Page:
Is your primary business goal to make a sustainable profit, to change the world, or to become a better person?
No, they aren’t mutually exclusive.
Owning a successful business does not mean you need to become a dishonest parody of a car-salesman-turned-internet-marketer. And becoming a better person doesn’t require you to toss aside all material things and turn your business into a charity, either.
But when it comes to getting past your business-breaking quirks, you need to have your priorities firmly in mind. (And honestly, there are easier ways to become a better person than owning your own business)
Want an example? Ok!
Let’s say you have an irrational hatred of opening your email. so you procrastinate, and it’s causing you problems. You’re missing time-sensitive messages from clients and potential clients, and you know you’re losing business and the faith of your customers because of it.
You’ve got a couple of choices:
1. You can take the self-improvement approach, and spend the next 3 months working through a series of “Stop Procrastinating!” workbooks, audios and therapy sessions. You’ll end up a more self-aware person (which is good) and maybe you’ll even stop procrastinating about your emails (which is better). Meanwhile, you’ve had three more months of lost emails and opportunities (totally not good).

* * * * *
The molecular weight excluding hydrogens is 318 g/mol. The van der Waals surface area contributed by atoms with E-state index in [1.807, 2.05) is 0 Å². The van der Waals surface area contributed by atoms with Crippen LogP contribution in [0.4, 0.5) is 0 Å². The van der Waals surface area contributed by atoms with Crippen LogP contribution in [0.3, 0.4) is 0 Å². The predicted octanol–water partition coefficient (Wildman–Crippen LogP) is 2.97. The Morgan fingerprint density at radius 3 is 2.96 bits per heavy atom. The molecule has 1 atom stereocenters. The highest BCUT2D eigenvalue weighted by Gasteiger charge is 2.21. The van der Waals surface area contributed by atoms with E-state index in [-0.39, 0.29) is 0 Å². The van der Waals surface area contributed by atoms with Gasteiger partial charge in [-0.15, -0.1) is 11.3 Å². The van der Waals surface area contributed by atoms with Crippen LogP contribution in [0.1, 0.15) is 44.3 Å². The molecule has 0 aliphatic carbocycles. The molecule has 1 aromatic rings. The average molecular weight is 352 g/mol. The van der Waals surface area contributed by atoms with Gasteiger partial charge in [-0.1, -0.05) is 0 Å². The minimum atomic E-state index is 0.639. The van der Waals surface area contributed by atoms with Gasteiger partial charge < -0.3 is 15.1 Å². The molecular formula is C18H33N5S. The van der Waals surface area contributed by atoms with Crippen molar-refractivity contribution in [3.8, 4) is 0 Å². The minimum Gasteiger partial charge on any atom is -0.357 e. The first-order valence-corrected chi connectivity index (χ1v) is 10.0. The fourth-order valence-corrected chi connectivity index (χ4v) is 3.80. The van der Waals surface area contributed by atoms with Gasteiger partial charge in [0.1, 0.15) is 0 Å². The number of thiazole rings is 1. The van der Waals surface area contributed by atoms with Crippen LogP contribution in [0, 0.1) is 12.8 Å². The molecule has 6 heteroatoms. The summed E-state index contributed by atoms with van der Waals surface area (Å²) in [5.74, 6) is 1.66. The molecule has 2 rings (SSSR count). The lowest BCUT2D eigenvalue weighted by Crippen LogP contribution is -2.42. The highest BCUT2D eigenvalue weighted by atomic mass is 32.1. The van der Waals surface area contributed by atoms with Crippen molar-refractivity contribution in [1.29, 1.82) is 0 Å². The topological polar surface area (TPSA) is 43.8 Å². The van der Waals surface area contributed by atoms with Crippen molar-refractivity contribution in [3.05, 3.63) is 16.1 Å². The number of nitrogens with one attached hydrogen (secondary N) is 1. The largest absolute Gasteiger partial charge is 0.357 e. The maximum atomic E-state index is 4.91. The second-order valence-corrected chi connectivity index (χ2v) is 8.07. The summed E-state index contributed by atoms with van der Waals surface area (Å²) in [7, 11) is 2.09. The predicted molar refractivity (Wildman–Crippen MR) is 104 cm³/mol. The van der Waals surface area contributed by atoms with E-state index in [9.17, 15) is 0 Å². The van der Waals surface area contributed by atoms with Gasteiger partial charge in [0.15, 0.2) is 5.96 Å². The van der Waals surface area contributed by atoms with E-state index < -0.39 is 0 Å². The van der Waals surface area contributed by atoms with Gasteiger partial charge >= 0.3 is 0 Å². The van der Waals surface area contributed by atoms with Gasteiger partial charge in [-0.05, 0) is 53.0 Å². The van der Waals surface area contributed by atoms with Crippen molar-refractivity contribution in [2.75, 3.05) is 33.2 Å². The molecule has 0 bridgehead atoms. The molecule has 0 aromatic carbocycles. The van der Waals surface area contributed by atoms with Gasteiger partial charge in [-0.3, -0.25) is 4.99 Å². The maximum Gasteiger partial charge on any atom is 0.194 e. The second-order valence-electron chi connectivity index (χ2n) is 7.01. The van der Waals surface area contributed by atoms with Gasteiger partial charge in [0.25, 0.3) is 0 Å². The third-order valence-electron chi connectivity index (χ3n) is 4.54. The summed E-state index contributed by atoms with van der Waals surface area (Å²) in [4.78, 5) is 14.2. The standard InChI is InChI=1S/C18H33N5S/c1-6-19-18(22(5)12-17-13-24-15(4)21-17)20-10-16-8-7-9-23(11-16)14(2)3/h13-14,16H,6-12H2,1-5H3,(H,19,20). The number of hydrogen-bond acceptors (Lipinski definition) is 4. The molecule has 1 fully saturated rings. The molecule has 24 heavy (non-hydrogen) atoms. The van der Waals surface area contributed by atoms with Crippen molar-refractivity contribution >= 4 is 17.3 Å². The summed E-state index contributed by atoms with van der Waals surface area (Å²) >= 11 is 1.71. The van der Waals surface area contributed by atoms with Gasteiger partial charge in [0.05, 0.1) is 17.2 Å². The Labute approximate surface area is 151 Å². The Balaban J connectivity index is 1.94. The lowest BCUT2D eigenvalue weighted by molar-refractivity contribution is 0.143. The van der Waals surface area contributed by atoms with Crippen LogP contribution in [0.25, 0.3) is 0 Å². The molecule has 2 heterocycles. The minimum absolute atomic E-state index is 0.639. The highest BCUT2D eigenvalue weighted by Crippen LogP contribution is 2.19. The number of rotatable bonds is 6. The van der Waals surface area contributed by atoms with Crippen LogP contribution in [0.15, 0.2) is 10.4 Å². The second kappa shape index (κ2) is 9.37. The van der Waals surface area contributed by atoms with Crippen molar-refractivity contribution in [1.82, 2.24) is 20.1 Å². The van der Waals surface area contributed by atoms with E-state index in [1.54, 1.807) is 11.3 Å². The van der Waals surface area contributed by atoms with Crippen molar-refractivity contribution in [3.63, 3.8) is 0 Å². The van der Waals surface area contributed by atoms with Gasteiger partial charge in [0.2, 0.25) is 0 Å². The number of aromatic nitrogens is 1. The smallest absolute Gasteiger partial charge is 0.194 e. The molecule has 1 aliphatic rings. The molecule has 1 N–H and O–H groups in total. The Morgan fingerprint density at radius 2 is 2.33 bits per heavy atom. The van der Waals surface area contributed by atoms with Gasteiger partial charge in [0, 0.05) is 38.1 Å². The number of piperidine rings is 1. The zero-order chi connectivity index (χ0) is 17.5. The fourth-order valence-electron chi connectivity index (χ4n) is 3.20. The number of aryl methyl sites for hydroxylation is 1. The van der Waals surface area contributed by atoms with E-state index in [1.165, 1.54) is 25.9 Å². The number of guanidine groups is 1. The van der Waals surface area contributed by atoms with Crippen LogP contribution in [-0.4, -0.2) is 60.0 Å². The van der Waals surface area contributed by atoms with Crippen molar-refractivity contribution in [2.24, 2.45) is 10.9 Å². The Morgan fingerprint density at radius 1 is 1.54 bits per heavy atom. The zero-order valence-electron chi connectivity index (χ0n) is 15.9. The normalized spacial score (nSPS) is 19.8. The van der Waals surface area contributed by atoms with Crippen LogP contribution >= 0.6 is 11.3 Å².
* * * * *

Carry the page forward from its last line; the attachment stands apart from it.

2.Or you can treat your business like a business, and look for the simplest, most cost-effective and likely-to-work solution –- one that doesn’t rely on rearranging your psyche to succeed. And you can still do the stop procrastinating course, as a backup.
This is one of the few times I find it helpful to approach things like a Big Business.
If I were managing a team, and an otherwise valuable member was struggling to answer emails, I’d look at the options:
- Do they understand that this is part of the job?
- Do they need some sort of process training?
- Can I assign them a part time assistant?
- Can I outsource emails to a service?